Healthy You - Every Day

Do You Know About the FODMAP Diet?

Registered dietitian Suzanne Ickes explains how a FODMAP diet might help if you have irritable bowel syndrome

FODMAP Diet - Suzanne Ickes, registered dietician, explains how it can help you.

Suzanne Ickes is a registered dietitian with Sodexo. She shares information about the FODMAP diet and how it may help you.

Do you have irritable bowel syndrome (IBS)? The symptoms are bloating, gas, diarrhea and constipation. People with IBS frequently feel frustrated as there seems to be no rhyme nor reason as to why or when symptoms will occur. Frequently symptoms occur after eating; however, it is difficult to figure out what caused it, leaving you feeling frustrated. Symptoms can be so debilitating that people find themselves limiting social outings and being afraid of eating.

Monash University of Australia has been researching this for years and developed the FODMAP diet. FODMAP is an acronym that identifies categories of short-chained carbohydrates that can cause digestive problems in people with IBS. Those short-chained carbohydrates make up the FODMAP acronym: fermentable oligosaccharides, disaccharides, monosaccharides and polyols. These types of carbohydrates are found in a range of foods. Examples include:

  • Fructans: Wheat products, onions and garlic
  • Galactans: Chickpeas, beans and broccoli
  • Lactose: Cow, goat or sheep milk and some dairy products made with them
  • Fructose: Honey, soda and other products with high fructose corn syrup, and fruit like mangos and watermelon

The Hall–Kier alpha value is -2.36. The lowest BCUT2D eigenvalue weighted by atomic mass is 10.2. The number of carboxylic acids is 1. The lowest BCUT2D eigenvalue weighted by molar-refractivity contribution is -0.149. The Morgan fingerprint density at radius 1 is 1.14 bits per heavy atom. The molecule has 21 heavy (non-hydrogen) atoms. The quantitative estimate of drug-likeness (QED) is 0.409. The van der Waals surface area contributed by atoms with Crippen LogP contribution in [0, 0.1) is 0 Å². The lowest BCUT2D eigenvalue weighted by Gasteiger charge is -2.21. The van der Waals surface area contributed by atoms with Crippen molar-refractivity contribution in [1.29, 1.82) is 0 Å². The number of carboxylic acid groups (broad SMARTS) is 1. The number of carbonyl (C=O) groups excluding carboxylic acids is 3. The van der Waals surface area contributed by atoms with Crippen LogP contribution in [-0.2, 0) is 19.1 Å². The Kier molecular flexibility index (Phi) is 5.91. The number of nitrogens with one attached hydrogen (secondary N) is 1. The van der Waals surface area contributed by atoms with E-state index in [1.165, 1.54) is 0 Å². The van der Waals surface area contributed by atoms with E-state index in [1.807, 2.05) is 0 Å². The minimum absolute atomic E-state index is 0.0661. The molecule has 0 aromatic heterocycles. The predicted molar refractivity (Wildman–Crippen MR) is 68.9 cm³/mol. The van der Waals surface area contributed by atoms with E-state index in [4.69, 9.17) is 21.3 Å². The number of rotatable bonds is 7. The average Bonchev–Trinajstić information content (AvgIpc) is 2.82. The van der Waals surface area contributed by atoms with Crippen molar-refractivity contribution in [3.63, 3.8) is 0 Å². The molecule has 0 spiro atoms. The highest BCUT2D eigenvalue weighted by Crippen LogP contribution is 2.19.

• Sugar alcohols: Cauliflower, mushrooms, apples, pears, and gum and other products with artificial sweeteners like sorbitol and xylitol

Because these foods are so varied, it is difficult to understand what is going on. Apples, onions, garlic, mushrooms, milk and wheat seem to have nothing in common, but they can all cause problems for someone with IBS. 

Another thing that makes identifying troublesome foods tricky is not just what you eat but quantity or what you eat with it. The FODMAP diet works by initially limiting foods known to contain short-chained carbohydrates and then gradually adding back foods to find out what you can and cannot tolerate. While the FODMAP diet itself is not a cure for IBS, it does reduce or eliminate the symptoms in 70% of people.

Also, following the FODMAP diet may not be required forever. If the gut heals, a regular diet may one day be in the cards. Working with a registered dietitian is the best way to navigate this diet plan.

Heart Tip Diabetes Self-Management Education Program

Diabetes and Metabolism Center

Our diabetes and metabolism center provides education and support for people with diabetes to help you live a healthy life.

Explore More Articles